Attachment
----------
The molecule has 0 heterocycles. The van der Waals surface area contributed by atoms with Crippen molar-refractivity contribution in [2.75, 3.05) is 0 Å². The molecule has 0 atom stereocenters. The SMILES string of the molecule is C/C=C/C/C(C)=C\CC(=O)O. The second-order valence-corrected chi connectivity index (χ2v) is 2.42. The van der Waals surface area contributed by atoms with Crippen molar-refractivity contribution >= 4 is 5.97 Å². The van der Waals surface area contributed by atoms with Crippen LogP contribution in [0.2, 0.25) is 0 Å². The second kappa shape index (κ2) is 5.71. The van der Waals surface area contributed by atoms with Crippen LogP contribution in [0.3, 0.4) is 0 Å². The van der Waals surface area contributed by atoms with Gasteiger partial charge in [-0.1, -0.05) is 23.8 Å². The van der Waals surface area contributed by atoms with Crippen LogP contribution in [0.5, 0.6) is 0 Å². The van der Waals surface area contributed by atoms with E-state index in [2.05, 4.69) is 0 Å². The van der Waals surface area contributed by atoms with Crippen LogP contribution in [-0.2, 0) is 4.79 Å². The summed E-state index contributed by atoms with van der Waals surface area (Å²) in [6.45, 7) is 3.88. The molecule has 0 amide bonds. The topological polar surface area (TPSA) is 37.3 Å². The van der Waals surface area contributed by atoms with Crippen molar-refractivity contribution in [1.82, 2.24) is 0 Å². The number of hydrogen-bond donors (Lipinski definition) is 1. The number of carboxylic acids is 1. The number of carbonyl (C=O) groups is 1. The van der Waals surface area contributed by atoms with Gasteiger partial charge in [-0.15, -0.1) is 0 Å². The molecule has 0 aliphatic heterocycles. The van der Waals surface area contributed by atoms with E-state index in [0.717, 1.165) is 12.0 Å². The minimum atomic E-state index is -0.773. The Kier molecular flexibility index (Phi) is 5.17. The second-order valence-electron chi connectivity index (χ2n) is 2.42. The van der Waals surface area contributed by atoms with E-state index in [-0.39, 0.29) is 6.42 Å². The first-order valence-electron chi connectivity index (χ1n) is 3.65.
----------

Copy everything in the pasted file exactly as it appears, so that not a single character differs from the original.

The molecule has 0 heterocycles. The van der Waals surface area contributed by atoms with Crippen molar-refractivity contribution in [2.75, 3.05) is 0 Å². The molecule has 0 atom stereocenters. The SMILES string of the molecule is C/C=C/C/C(C)=C\CC(=O)O. The second-order valence-corrected chi connectivity index (χ2v) is 2.42. The van der Waals surface area contributed by atoms with Crippen molar-refractivity contribution >= 4 is 5.97 Å². The van der Waals surface area contributed by atoms with Crippen LogP contribution in [0.2, 0.25) is 0 Å². The second kappa shape index (κ2) is 5.71. The van der Waals surface area contributed by atoms with Crippen LogP contribution in [0.3, 0.4) is 0 Å². The van der Waals surface area contributed by atoms with Gasteiger partial charge in [-0.1, -0.05) is 23.8 Å². The van der Waals surface area contributed by atoms with Crippen LogP contribution in [0.5, 0.6) is 0 Å². The van der Waals surface area contributed by atoms with E-state index in [2.05, 4.69) is 0 Å². The van der Waals surface area contributed by atoms with Crippen LogP contribution in [-0.2, 0) is 4.79 Å². The summed E-state index contributed by atoms with van der Waals surface area (Å²) in [6.45, 7) is 3.88. The molecule has 0 amide bonds. The topological polar surface area (TPSA) is 37.3 Å². The van der Waals surface area contributed by atoms with Crippen molar-refractivity contribution in [1.82, 2.24) is 0 Å². The number of hydrogen-bond donors (Lipinski definition) is 1. The number of carboxylic acids is 1. The number of carbonyl (C=O) groups is 1. The van der Waals surface area contributed by atoms with Gasteiger partial charge in [-0.15, -0.1) is 0 Å². The molecule has 0 aliphatic heterocycles. The van der Waals surface area contributed by atoms with E-state index in [0.717, 1.165) is 12.0 Å². The minimum atomic E-state index is -0.773. The Kier molecular flexibility index (Phi) is 5.17. The second-order valence-electron chi connectivity index (χ2n) is 2.42. The van der Waals surface area contributed by atoms with E-state index in [-0.39, 0.29) is 6.42 Å². The first-order valence-electron chi connectivity index (χ1n) is 3.65.